Ravi Shankar’s Sukanya is a hybrid theatre piece, combining the soundworld of operatically trained singers, a large orchestra and the technical resources of a big theatre with the language of Indian classical music and Kathak dance.
Based on a story from the Mahābhārata of a princess who disturbs a holy man so deep in meditation that ants move harmlessly over him – but she destroys his sight in the process, marries him and comes to see more in his sightless soul than any rival can create, even by a magical transformation. It’s ultimately a hymn to genuine love.
Shankar didn’t finish the piece, and his long-time collaborator on other western-eastern musical projects, David Murphy, has completed it and orchestrated the score – much of which is played by a (to us) conventional orchestra but with the addition of sitar, shenai, tabla and other Indian percussion.
Visually it’s more lavish than the stills might suggest, as the ‘backcloth’ is a patterned screen on which moving images are projected, and the light and colour they create are an important part of what you see. The orchestra (the London Philharmonic), chorus (BBC Singers) and other musicians are all on stage (with the conductor rather obtrusively, but necessarily, placed front centre), so steps and a platform are really all the set there is, and the actors and dancers move within the limits set, or else on the wide but shallow strip available front of stage.
With costuming, lighting and sound all expertly handled, the impact of Suba Das’s production is still considerable, and in addition there’s the skill and inventiveness embodied in the music. Wisely, the subtle microtonally decorative world of the sitar and shenai are kept audibly insulated from the bigger, heavier sounds of the orchestra – and yet the latter is Indian, too, with its lines built on single scales and long-held drones and its rhythms very cleverly integrated with those of the Indian tradition.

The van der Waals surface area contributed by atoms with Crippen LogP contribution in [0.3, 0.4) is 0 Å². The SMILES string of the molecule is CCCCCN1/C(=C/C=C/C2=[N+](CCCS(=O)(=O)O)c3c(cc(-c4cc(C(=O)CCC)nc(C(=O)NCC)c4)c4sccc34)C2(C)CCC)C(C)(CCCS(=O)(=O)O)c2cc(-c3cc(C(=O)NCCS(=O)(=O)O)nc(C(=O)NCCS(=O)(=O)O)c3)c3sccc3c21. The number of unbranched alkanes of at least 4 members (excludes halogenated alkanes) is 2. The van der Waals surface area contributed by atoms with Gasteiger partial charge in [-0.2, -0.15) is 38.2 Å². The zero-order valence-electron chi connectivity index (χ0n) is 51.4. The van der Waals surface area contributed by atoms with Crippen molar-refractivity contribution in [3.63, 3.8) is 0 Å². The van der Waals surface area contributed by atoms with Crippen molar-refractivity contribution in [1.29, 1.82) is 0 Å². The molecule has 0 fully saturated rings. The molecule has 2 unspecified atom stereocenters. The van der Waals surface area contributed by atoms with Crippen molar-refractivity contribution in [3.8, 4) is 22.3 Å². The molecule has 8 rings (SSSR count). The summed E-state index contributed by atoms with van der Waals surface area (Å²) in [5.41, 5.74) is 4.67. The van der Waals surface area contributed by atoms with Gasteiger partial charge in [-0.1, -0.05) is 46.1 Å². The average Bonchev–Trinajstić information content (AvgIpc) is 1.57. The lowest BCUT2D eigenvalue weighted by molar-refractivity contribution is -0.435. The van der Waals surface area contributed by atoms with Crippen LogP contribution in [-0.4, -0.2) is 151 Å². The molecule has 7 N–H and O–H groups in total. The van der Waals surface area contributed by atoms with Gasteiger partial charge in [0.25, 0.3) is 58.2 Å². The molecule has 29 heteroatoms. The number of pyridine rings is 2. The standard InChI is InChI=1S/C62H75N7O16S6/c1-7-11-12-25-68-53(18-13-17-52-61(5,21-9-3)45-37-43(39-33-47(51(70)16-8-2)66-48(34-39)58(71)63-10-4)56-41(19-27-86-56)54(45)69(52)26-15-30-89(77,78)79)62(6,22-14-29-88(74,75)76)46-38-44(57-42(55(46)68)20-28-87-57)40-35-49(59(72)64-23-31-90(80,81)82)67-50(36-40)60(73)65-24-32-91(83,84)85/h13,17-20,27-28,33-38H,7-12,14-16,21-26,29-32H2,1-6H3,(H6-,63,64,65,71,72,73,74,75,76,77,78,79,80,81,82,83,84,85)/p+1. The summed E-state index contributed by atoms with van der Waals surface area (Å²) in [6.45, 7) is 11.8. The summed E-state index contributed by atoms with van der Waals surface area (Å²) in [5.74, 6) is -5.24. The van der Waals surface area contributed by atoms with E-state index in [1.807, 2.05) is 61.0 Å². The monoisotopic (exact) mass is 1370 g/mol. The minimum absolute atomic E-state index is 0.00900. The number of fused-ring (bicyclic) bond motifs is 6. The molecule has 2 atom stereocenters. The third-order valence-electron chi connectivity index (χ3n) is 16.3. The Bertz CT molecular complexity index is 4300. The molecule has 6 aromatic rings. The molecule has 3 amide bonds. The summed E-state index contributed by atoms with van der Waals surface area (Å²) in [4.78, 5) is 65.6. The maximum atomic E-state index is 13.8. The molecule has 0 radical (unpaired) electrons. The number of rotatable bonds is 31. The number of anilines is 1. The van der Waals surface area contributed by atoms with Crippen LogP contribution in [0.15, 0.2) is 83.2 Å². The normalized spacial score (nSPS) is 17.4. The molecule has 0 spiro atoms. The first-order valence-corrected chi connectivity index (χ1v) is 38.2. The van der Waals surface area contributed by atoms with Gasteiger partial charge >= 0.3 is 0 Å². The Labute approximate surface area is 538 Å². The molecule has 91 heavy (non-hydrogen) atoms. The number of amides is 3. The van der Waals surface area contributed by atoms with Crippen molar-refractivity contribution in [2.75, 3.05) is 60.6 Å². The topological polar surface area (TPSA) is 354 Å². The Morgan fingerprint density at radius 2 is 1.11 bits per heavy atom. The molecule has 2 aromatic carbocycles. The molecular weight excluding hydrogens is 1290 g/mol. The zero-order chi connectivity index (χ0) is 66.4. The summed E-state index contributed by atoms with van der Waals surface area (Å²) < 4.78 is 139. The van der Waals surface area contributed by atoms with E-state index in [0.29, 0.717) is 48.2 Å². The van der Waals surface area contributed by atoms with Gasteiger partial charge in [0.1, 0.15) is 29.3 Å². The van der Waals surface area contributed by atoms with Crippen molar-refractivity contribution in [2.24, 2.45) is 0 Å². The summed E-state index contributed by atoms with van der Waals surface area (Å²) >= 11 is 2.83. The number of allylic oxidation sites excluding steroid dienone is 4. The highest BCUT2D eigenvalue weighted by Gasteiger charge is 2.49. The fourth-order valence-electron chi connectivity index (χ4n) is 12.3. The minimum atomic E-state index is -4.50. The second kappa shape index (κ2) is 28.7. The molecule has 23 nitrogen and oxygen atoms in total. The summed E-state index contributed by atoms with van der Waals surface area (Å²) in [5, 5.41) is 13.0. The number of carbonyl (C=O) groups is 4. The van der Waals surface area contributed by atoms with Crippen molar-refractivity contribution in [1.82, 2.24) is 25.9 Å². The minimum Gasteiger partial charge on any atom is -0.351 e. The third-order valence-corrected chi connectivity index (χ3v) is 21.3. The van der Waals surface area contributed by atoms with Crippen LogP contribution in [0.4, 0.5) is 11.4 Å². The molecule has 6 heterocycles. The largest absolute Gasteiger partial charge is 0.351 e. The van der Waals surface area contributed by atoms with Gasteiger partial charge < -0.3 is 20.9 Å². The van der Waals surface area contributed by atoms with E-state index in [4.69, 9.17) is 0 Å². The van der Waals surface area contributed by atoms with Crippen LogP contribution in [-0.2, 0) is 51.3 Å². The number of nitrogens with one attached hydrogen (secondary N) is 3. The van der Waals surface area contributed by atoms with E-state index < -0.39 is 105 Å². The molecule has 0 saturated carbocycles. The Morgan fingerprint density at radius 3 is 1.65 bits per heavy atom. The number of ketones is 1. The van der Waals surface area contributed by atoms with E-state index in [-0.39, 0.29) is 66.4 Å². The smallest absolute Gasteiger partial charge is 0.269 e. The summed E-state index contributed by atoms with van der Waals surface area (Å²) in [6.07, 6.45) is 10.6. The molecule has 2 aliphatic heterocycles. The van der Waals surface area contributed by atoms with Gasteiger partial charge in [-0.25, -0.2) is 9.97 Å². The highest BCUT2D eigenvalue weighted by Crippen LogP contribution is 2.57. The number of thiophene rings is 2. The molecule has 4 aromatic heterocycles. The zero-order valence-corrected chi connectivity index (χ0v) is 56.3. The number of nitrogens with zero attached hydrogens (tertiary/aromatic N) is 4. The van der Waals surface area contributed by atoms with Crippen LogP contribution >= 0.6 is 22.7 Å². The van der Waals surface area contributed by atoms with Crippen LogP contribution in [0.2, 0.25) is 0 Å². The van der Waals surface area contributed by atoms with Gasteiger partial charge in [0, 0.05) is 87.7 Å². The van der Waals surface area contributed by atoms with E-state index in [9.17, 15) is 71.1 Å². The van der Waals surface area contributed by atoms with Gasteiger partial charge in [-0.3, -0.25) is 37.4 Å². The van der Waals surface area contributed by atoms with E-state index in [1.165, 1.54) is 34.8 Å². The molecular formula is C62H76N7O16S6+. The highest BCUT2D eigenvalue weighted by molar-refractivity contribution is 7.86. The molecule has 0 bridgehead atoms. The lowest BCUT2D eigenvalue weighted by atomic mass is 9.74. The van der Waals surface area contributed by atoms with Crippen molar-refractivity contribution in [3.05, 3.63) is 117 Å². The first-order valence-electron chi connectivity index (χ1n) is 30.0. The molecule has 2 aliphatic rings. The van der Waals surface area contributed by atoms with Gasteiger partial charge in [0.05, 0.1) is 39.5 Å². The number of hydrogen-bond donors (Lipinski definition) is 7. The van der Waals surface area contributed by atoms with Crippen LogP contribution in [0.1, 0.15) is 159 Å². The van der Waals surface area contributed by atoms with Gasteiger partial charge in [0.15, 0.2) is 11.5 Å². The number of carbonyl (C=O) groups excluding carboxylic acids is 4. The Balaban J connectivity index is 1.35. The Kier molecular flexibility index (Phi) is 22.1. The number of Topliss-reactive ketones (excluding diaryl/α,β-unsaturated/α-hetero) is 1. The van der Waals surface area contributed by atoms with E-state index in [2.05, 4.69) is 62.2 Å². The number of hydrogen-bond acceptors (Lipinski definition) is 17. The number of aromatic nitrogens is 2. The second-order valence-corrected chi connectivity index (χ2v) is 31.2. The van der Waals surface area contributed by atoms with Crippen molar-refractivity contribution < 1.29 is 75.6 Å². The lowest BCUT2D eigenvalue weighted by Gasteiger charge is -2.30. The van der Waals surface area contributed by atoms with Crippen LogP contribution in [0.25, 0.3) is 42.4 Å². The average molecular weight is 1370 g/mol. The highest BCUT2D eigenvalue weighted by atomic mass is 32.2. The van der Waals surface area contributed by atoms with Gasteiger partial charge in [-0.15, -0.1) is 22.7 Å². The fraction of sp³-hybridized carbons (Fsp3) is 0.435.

The singers were all effective and some of outstanding quality, including Susanna Hurrell (Sukanya) and Njabulo Madlal (one of the two ‘Aswini Twins’, the slightly sinister clowns of the scenario). The dancers were highly accomplished, especially Rukmini Vijayakumar, and the choreography credit to Aakash Odedra (who also performs) is an indication of pedigree there.
As an attempt at a new kind of music theatre, it has its negative side. The text, by Amit Chaudhuri, occasionally lurches into bathos or crudity. There is no drama, as usually understood, in the slow-moving plot, except the often-repeated mantra, ‘Who can foresee the outcome?’ The music falls into numbers, each anchored in its scale, although there is variety and tension-making inside those frameworks.
One aspect I thought weakened the whole construction was the episode early in the second half when Chyavana, the holy man, tells his bride his story of learning to be a musician when he was young, and explains how Indian and Western music differ. This is accompanied by projection images of Ravi Shankar himself – presumably it’s adapted from his own memoirs and thinking, but it seems an oddly didactic interpolation in a story to which it’s really unrelated.
Maybe it’s there to fill things out a bit. But the show doesn’t drag, and it’s all over inside two hours including an interval, so you couldn’t say it was stretched to Wagnerian proportions. Bravo for that.
Sukanya opening scene
Pictures: Bill Cooper